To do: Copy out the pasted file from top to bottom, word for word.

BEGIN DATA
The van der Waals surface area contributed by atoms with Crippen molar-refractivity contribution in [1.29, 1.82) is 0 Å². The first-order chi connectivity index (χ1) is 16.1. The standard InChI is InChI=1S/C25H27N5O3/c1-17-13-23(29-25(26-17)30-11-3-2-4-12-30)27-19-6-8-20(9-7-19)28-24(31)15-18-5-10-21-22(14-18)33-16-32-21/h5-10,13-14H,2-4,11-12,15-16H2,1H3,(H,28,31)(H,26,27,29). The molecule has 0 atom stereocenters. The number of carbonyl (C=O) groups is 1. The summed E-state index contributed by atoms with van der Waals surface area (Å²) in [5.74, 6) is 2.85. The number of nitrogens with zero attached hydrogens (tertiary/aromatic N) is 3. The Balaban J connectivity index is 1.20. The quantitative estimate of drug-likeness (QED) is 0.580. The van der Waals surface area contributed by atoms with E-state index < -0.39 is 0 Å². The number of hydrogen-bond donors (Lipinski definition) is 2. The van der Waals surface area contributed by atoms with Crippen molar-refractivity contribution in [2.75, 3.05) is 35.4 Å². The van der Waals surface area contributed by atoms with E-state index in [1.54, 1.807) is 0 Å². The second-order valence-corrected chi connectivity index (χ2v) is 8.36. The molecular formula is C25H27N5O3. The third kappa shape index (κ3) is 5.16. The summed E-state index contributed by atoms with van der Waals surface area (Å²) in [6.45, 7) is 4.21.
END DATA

The van der Waals surface area contributed by atoms with Crippen molar-refractivity contribution in [1.29, 1.82) is 0 Å². The first-order chi connectivity index (χ1) is 16.1. The standard InChI is InChI=1S/C25H27N5O3/c1-17-13-23(29-25(26-17)30-11-3-2-4-12-30)27-19-6-8-20(9-7-19)28-24(31)15-18-5-10-21-22(14-18)33-16-32-21/h5-10,13-14H,2-4,11-12,15-16H2,1H3,(H,28,31)(H,26,27,29). The molecule has 0 atom stereocenters. The number of carbonyl (C=O) groups is 1. The summed E-state index contributed by atoms with van der Waals surface area (Å²) in [5.74, 6) is 2.85. The number of nitrogens with zero attached hydrogens (tertiary/aromatic N) is 3. The Balaban J connectivity index is 1.20. The quantitative estimate of drug-likeness (QED) is 0.580. The van der Waals surface area contributed by atoms with E-state index < -0.39 is 0 Å². The number of hydrogen-bond donors (Lipinski definition) is 2. The van der Waals surface area contributed by atoms with Crippen molar-refractivity contribution in [2.75, 3.05) is 35.4 Å². The van der Waals surface area contributed by atoms with E-state index in [1.54, 1.807) is 0 Å². The second-order valence-corrected chi connectivity index (χ2v) is 8.36. The molecular formula is C25H27N5O3. The third kappa shape index (κ3) is 5.16. The summed E-state index contributed by atoms with van der Waals surface area (Å²) in [6.45, 7) is 4.21.